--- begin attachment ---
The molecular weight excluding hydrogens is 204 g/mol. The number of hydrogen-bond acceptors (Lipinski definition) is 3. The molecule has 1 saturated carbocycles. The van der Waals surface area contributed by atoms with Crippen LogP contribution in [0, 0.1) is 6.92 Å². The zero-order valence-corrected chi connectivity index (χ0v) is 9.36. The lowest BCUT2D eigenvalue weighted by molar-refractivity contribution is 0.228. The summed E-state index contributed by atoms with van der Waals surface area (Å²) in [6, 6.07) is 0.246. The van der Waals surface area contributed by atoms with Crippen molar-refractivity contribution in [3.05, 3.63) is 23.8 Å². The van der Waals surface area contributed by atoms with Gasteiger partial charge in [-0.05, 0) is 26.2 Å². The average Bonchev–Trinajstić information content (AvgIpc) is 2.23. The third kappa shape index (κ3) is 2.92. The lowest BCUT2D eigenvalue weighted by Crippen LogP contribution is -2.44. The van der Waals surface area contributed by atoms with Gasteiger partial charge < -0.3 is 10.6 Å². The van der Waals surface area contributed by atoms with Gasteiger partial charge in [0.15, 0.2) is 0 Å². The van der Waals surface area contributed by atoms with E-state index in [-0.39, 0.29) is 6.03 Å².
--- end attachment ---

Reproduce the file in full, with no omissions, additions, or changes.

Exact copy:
The molecular weight excluding hydrogens is 204 g/mol. The number of hydrogen-bond acceptors (Lipinski definition) is 3. The molecule has 1 saturated carbocycles. The van der Waals surface area contributed by atoms with Crippen LogP contribution in [0, 0.1) is 6.92 Å². The zero-order valence-corrected chi connectivity index (χ0v) is 9.36. The lowest BCUT2D eigenvalue weighted by molar-refractivity contribution is 0.228. The summed E-state index contributed by atoms with van der Waals surface area (Å²) in [6, 6.07) is 0.246. The van der Waals surface area contributed by atoms with Crippen molar-refractivity contribution in [3.05, 3.63) is 23.8 Å². The van der Waals surface area contributed by atoms with Gasteiger partial charge in [-0.05, 0) is 26.2 Å². The average Bonchev–Trinajstić information content (AvgIpc) is 2.23. The third kappa shape index (κ3) is 2.92. The lowest BCUT2D eigenvalue weighted by Crippen LogP contribution is -2.44. The van der Waals surface area contributed by atoms with Gasteiger partial charge < -0.3 is 10.6 Å². The van der Waals surface area contributed by atoms with Gasteiger partial charge in [0.15, 0.2) is 0 Å². The van der Waals surface area contributed by atoms with E-state index in [-0.39, 0.29) is 6.03 Å².